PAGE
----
By September 9, 1971, inmates at New York’s Attica Correctional Facility had seized control of the prison and taken guards hostage. Their extreme actions followed months of protests over inhumane conditions, including overcrowding, minimal food, harassment, lack of medical care and rations of one toilet paper roll per month and one shower per week. Then, New York’s governor decided to open fire. According to a taped conversation with aides, President Richard Nixon thought the decision was justified, saying, “You see it’s the black business...he had to do it.”
Top officials knew there would be a massacre if Governor Nelson Rockefeller abandoned negotiations with the prisoners and sent in state troops, and that’s exactly what happened. Officers dropped tear gas and fired 3,000 rounds, killing 39 people and wounding more than 80 others. Nixon hoped it would send a message to activists, or “the Angela Davis crowd,” as he put it, on his secret tapes.
“I think this is going to have a hell of a salutary effect on future prison riots,” Nixon said of the Attica attack. “Just like Kent State”—where the Ohio National Guard murdered four students during an anti-war protest—“had a hell of a salutary effect.”
Before these tapes became public, “we never really knew that [Nixon] was as deeply invested in what was happening in prisons,” says historian Heather Ann Thompson, who discovered Nixon’s taped conversations regarding Attica. “What we’ve sort of forgotten about this time period was that there was a great deal of activism inside of prisons.” Nixon viewed the protests as dangerous threats that needed quelling.
But it wasn’t just Nixon. Using the tapes and other government records, Thomson revealed in her 2016 Pulitzer Prize-winning book Blood in the Water: The Attica Prison Uprising of 1971 and Its Legacy that officials across the federal government viewed prison protests as dangerous, and that after the Attica massacre, numerous officials would work to cover it up. The very first day that inmates seized control in Attica, New York, the FBI began sending memos about it to the Army, the Navy, the Air Force, the Marines, the CIA, the attorney general, the vice president and President Nixon himself.
“That was stunning because this is a minuscule town, one random state prison,” Thompson says. “But the instant there is conflict there, the FBI is not only all over it, but so was every branch of the federal government and every branch of the military… That shows that prisons matter in this country.” When prisoners protest, “authorities find that incredibly disruptive.”
Paranoia Was Rampant Within the Federal Government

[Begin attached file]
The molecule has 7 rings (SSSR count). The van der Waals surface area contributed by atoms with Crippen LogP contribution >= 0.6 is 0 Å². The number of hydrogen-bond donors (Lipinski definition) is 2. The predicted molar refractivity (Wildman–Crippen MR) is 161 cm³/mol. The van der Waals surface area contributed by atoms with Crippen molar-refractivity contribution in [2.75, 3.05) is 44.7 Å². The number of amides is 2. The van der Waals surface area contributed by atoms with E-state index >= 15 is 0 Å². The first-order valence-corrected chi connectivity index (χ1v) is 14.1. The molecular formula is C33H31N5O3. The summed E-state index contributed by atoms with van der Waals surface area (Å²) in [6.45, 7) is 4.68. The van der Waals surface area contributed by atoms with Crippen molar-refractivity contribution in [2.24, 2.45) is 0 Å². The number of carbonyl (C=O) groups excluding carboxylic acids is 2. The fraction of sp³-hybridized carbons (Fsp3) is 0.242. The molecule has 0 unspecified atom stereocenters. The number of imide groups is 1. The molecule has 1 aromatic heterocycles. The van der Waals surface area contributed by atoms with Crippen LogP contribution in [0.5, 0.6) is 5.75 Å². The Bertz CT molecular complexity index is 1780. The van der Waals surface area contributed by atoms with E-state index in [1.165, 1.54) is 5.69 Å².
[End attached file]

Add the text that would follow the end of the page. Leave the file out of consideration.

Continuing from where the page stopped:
These revelations also tell a larger story about the pervasiveness of paranoia within the federal government. Attorney General John Mitchell “was absolutely consumed with this idea of the left and activists kind of taking over the country,” Thompson says. Under J. Edgar Hoover, the FBI’s COINTELPRO, or “counterintelligence program,” surveilled civil rights leaders and sabotaged their organizations.
“This is an entire apparatus of the federal government that is…deeply fearful of and hostile to the civil rights movement,” she says. “Add prison activism into that, and these guys think that the world’s coming apart at the seams.”
On his tapes, Nixon said Governor Rockefeller was worried about Attica because “the word is around that this is a signal for the black uprising.”
“The Nixon tapes give a hint but do not fully reveal just how deeply involved Nixon’s White House was in shutting down prison activism,” Thompson says.
At the time, state government officials spread misinformation about Attica in order to justify the massacre. They said they’d given prisoners an ultimatum to surrender; that the prisoners, who were mostly black, had castrated white hostages; and that prisoners had killed hostages during the retaking of Attica. None of the statements were true. In reality, law enforcement killed the 10 hostages along with 29 prisoners as they raided the prison.
The false statements about what happened at Attica profoundly shaped how Americans saw that uprising in particular and prison activism in general. “On the eve of Attica, right as the prisoner protest was starting, Americans were quite sympathetic to these prisoners; they understood that prisons were hellholes that needed reform,” Thompson says. “And after Attica they are quickly deciding that, no, these guys are animals.”
Nearly 50 years later, inmates continue to protest poor prison conditions. In 2016, 24,000 prisoners participated in a nationwide strike, the largest the United States had ever seen. And this year, prisoners across the country are again taking part in a weeks-long strike that ends September 9—the day the Attica uprising began.